A – Reflect on the importance of a child centred approach in the early years settings.
A answer = It’s important that in an early years setting they use a child centred approach. They should also promote the rights that children have, such as having freedom to do what they want. A child centred environment gives practitioners a new role to take on within their practice, they’re able to observe the children and see what they enjoy doing. If the practitioners are observing what the children enjoy doing in this environment, they can then implement this into the education. This means the children will enjoy their education more, rather than just being taught what the teacher has planned and they’ll gain confidence and creativity from this.
An example of this: In my placement the children were watching the rain outside and asking the practitioners about rain. So the practitioners planned to implement this into the children’s education. We spent 2 days teaching the children about the rain cycle and used this across the curriculum, by transferring the rain cycle into various lessons. If the teachers hadn’t seized this opportunity to plan around children’s interests and they’d just planned what they wanted, then the children might feel like the adults take no notice of their interests and don’t value their thoughts. This could make the children feel like they aren’t valued by the adults.
A child centred approach means the environment has things such as: colourful walls, lots of pictures, decorations, low desks/draws the children can reach, toilets/sinks at the children’s level and lots of materials/equipment which children can interact with. A child centred approach represents an environment which focuses on children, it gives them freedom to think, explore, experience and question. If a setting didn’t implement a child centred approach then children might feel unsettled and insecure. They wouldn’t have the right environment for them to be able to explore/experience, therefore they wouldn’t be able to achieve their full potential.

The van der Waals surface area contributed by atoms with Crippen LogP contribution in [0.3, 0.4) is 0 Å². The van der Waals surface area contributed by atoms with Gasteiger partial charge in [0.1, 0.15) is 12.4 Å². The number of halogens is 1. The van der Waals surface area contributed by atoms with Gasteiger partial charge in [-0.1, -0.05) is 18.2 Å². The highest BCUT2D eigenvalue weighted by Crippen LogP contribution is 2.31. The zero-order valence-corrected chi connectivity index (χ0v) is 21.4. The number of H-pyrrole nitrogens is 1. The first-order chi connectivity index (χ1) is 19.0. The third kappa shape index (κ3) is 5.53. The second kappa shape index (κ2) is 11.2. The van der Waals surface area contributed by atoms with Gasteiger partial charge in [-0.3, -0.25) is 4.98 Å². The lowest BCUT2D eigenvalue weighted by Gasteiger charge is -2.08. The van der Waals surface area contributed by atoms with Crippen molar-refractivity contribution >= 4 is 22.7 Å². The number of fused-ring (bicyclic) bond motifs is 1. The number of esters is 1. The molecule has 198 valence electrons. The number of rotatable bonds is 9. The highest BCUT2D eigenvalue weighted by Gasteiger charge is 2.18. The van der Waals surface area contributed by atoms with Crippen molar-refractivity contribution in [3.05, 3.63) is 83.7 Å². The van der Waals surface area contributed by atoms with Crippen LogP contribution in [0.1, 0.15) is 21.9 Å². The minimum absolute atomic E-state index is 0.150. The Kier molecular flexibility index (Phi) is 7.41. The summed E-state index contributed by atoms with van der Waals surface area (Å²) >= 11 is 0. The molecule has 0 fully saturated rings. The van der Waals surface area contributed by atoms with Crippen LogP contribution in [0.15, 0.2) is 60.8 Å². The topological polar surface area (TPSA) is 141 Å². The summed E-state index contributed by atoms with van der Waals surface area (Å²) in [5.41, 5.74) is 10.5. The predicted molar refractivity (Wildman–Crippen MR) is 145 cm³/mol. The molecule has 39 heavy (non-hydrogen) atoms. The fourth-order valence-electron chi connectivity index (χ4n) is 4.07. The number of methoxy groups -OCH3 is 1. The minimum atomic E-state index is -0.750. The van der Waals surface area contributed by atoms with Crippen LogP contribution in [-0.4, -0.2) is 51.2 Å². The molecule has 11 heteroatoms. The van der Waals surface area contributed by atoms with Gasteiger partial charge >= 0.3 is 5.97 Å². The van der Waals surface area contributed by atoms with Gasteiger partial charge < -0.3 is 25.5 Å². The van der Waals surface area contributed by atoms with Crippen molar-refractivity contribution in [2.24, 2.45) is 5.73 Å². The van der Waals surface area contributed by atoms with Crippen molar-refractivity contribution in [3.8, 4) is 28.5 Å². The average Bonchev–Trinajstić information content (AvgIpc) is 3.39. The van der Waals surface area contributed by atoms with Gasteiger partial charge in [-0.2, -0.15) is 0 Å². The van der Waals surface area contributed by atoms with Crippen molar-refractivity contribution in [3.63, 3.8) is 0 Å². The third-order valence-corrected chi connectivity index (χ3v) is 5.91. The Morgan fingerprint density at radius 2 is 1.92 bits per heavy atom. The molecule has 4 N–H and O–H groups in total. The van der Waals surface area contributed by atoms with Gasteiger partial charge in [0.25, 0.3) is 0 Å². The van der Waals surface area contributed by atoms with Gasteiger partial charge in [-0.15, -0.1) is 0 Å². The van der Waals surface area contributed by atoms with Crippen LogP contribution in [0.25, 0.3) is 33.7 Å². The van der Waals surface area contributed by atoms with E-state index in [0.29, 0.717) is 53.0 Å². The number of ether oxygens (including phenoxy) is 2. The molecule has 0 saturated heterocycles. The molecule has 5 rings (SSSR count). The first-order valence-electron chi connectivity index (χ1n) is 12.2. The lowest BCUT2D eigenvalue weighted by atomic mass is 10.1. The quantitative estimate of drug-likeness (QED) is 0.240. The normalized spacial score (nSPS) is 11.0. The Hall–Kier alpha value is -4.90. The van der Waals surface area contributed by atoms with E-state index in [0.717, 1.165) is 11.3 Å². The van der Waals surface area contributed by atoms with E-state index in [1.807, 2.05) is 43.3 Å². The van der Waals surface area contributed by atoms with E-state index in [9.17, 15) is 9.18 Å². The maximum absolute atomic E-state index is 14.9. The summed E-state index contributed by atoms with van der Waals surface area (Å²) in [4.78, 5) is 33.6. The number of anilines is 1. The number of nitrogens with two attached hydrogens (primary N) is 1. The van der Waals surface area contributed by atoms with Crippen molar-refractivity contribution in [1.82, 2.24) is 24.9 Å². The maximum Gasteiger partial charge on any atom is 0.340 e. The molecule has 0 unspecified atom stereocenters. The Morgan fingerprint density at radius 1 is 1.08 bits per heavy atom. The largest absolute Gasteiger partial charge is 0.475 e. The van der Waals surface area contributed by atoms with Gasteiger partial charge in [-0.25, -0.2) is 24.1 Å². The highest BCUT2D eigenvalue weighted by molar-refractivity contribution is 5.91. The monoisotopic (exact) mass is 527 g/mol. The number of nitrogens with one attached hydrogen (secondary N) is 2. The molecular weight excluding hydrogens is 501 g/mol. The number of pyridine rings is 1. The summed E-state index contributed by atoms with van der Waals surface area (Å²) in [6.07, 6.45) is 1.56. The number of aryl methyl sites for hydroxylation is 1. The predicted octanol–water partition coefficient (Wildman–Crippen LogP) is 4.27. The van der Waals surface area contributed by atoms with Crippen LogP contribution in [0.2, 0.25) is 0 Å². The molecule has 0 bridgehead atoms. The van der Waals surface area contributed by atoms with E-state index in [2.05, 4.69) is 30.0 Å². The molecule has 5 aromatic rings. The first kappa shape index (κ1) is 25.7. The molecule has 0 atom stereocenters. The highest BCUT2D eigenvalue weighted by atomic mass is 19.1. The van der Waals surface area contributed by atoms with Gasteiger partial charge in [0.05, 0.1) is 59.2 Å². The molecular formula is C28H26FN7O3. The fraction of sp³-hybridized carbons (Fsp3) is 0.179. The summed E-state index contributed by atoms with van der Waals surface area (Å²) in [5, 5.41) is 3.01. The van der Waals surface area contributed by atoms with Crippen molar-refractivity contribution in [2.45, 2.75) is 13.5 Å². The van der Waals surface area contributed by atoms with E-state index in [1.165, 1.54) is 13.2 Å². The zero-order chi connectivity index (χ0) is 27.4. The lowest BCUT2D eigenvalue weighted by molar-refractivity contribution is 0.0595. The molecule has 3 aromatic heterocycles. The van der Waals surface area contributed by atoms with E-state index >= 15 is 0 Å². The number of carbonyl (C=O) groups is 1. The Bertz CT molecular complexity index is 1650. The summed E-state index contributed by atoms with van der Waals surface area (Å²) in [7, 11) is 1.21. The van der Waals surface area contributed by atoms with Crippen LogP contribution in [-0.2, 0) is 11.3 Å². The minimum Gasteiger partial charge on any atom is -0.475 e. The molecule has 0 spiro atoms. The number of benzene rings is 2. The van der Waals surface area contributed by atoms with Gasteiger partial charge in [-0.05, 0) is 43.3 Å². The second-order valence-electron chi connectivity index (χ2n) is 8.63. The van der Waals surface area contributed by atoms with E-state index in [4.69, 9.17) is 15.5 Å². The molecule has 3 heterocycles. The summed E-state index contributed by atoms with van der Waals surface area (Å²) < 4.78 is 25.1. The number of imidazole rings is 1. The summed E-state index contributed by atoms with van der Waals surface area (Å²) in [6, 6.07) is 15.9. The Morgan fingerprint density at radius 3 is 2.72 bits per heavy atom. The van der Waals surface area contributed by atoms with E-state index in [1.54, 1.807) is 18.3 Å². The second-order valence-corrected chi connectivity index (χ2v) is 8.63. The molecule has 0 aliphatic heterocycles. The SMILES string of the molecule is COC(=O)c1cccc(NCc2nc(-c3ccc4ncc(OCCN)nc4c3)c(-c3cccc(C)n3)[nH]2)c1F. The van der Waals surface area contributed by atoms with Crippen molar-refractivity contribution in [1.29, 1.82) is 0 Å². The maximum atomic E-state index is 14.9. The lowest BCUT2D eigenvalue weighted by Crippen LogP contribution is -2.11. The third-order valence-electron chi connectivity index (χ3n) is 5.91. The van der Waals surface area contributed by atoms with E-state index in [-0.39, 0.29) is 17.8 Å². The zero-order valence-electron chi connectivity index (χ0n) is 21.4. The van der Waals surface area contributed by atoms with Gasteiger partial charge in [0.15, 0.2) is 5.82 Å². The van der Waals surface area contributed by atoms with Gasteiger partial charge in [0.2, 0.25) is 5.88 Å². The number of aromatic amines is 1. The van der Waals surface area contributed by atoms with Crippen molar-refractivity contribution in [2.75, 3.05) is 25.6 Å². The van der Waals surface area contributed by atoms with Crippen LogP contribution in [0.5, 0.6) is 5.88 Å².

By having a child centred approach in a setting, children gain:
* Confidence & self-esteem
* Communication development
* Confidence to take more risks
* Support for their peers
* Personal experience
* And they are able to achieve their full potential
One of the main approaches to make early years settings child centred is the Reggio Emilia Approach. This approach began in Italy in the 1940’s, it was founded to eliminate fascism. Reggio Emilia is an extremely educational, creative approach to pre-school education; it’s based upon these principles and significantly encourages todays practice within early years education:
* Adults are the facilitators of children’s learning and children are the initiators
* Teachers should be reflective practitioners
* Children must have some control over how they learn
* Teachers should listen to children on a deep level
* Topics/themes should be used, sometimes using children’s suggestions
* Children must be able to learn through using their senses and have the opportunity to express themselves
* Teaching and learning should unfold at the children’s pace